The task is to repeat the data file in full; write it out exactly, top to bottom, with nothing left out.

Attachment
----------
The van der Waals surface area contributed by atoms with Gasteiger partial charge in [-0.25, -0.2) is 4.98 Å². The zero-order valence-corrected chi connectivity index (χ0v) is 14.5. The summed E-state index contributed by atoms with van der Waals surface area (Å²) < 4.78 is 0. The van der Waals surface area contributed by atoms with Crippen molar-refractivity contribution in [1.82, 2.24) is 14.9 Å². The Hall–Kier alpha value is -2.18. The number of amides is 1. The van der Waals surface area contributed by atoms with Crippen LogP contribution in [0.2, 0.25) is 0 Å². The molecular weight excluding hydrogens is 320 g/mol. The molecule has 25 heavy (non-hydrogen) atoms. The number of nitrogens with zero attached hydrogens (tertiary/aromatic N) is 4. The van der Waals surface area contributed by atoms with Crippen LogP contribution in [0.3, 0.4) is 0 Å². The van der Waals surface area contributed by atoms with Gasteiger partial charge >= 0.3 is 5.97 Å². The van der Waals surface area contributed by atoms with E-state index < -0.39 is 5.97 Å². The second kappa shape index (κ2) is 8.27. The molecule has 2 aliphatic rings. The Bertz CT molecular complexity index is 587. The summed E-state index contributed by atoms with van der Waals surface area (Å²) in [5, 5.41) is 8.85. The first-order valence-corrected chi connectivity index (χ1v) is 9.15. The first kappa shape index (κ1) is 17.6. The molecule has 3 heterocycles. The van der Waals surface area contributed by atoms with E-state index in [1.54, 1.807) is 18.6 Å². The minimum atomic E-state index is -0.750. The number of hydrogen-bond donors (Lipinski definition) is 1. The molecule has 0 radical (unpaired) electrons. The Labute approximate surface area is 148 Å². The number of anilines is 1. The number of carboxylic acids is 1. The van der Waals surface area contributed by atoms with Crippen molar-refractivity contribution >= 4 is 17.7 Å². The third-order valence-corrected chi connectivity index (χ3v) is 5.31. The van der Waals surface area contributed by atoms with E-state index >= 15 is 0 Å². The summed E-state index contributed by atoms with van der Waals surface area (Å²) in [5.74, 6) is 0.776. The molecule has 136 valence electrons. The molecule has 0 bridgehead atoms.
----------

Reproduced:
The van der Waals surface area contributed by atoms with Gasteiger partial charge in [-0.25, -0.2) is 4.98 Å². The zero-order valence-corrected chi connectivity index (χ0v) is 14.5. The summed E-state index contributed by atoms with van der Waals surface area (Å²) < 4.78 is 0. The van der Waals surface area contributed by atoms with Crippen molar-refractivity contribution in [1.82, 2.24) is 14.9 Å². The Hall–Kier alpha value is -2.18. The number of amides is 1. The van der Waals surface area contributed by atoms with Crippen LogP contribution in [0.2, 0.25) is 0 Å². The molecular weight excluding hydrogens is 320 g/mol. The molecule has 25 heavy (non-hydrogen) atoms. The number of nitrogens with zero attached hydrogens (tertiary/aromatic N) is 4. The van der Waals surface area contributed by atoms with Crippen LogP contribution in [0.3, 0.4) is 0 Å². The van der Waals surface area contributed by atoms with Gasteiger partial charge >= 0.3 is 5.97 Å². The van der Waals surface area contributed by atoms with E-state index < -0.39 is 5.97 Å². The second kappa shape index (κ2) is 8.27. The molecule has 2 aliphatic rings. The Bertz CT molecular complexity index is 587. The summed E-state index contributed by atoms with van der Waals surface area (Å²) in [5, 5.41) is 8.85. The first-order valence-corrected chi connectivity index (χ1v) is 9.15. The first kappa shape index (κ1) is 17.6. The molecule has 3 heterocycles. The van der Waals surface area contributed by atoms with E-state index in [1.54, 1.807) is 18.6 Å². The minimum atomic E-state index is -0.750. The number of hydrogen-bond donors (Lipinski definition) is 1. The molecule has 0 radical (unpaired) electrons. The Labute approximate surface area is 148 Å². The number of anilines is 1. The number of carboxylic acids is 1. The van der Waals surface area contributed by atoms with Crippen molar-refractivity contribution >= 4 is 17.7 Å². The third-order valence-corrected chi connectivity index (χ3v) is 5.31. The van der Waals surface area contributed by atoms with E-state index >= 15 is 0 Å². The summed E-state index contributed by atoms with van der Waals surface area (Å²) in [5.74, 6) is 0.776. The molecule has 136 valence electrons. The molecule has 0 bridgehead atoms.